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George IV's visit to Edinburgh on this day in 1822 represented both rehabilitation and a re-invention of Scotland. His tour
guide and master of ceremonies, Sir Walter Scott, was intent on recreating 'Caledonia, stern and wild', as a loyalist and
royalist, 'North Britain'. None of this would Burns have enjoyed. The Hanoverian line had started with George I whose reign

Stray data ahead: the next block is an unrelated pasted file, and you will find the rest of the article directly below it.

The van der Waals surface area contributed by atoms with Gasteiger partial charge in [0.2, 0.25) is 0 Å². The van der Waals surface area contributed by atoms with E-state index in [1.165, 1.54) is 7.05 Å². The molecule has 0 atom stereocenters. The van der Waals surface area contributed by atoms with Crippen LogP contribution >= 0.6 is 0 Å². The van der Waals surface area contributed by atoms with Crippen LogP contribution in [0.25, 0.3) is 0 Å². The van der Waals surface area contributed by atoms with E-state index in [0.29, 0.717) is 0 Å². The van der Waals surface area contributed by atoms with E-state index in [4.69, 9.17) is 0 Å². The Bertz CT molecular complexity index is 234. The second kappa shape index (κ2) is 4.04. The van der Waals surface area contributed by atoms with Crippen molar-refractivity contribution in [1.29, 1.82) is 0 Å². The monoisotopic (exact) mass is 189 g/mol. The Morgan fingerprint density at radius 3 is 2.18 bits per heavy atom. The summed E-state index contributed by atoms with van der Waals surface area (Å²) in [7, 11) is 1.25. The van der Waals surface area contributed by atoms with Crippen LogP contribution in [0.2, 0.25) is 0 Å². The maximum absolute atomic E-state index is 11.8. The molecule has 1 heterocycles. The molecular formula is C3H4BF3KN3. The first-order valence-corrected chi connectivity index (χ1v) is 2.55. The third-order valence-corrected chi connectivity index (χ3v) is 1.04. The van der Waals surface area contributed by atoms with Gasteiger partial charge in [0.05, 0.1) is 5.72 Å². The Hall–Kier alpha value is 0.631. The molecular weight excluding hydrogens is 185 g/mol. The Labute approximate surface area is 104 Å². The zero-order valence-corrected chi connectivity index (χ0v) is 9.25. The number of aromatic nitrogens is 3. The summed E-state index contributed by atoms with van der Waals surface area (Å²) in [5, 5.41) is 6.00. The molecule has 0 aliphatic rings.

began on August 1st, 1714. Although a great many Roman Catholics had a better claim to the throne vacated by Queen Anne upon
her death, The Act of Settlement of 1701 ensured a Protestant succession. It remains on the statute books today. Predictably,
the Jacobites rose up almost immediately. Equally predictably the revolt failed. Burns wrote this poem about George I. The
later 'German lairdie' would have attracted Burns's scorn too.